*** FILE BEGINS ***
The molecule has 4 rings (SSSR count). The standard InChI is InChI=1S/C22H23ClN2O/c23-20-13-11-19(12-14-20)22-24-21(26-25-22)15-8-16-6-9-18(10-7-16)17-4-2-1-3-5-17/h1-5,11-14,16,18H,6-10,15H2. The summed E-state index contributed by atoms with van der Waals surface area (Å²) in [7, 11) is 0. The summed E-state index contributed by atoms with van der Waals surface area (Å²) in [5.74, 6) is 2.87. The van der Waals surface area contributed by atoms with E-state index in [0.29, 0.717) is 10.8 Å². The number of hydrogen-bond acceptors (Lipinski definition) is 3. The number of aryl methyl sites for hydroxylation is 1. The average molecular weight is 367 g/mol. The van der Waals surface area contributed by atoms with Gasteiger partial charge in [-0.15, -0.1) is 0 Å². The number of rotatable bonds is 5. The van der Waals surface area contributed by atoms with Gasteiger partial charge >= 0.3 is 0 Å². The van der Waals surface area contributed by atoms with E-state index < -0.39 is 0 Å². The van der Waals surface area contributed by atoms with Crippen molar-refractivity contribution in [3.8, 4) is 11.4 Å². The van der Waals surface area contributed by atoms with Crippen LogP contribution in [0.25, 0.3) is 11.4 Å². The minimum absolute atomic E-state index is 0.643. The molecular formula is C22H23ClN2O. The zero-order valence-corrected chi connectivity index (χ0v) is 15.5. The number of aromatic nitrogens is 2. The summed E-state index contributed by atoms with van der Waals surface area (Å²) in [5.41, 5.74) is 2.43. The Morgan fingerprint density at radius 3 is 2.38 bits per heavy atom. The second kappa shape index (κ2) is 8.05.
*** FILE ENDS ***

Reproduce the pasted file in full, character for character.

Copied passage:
The molecule has 4 rings (SSSR count). The standard InChI is InChI=1S/C22H23ClN2O/c23-20-13-11-19(12-14-20)22-24-21(26-25-22)15-8-16-6-9-18(10-7-16)17-4-2-1-3-5-17/h1-5,11-14,16,18H,6-10,15H2. The summed E-state index contributed by atoms with van der Waals surface area (Å²) in [7, 11) is 0. The summed E-state index contributed by atoms with van der Waals surface area (Å²) in [5.74, 6) is 2.87. The van der Waals surface area contributed by atoms with E-state index in [0.29, 0.717) is 10.8 Å². The number of hydrogen-bond acceptors (Lipinski definition) is 3. The number of aryl methyl sites for hydroxylation is 1. The average molecular weight is 367 g/mol. The van der Waals surface area contributed by atoms with Gasteiger partial charge in [-0.15, -0.1) is 0 Å². The number of rotatable bonds is 5. The van der Waals surface area contributed by atoms with Gasteiger partial charge >= 0.3 is 0 Å². The van der Waals surface area contributed by atoms with E-state index < -0.39 is 0 Å². The van der Waals surface area contributed by atoms with Crippen molar-refractivity contribution in [3.8, 4) is 11.4 Å². The van der Waals surface area contributed by atoms with Crippen LogP contribution in [0.25, 0.3) is 11.4 Å². The minimum absolute atomic E-state index is 0.643. The molecular formula is C22H23ClN2O. The zero-order valence-corrected chi connectivity index (χ0v) is 15.5. The number of aromatic nitrogens is 2. The summed E-state index contributed by atoms with van der Waals surface area (Å²) in [5.41, 5.74) is 2.43. The Morgan fingerprint density at radius 3 is 2.38 bits per heavy atom. The second kappa shape index (κ2) is 8.05.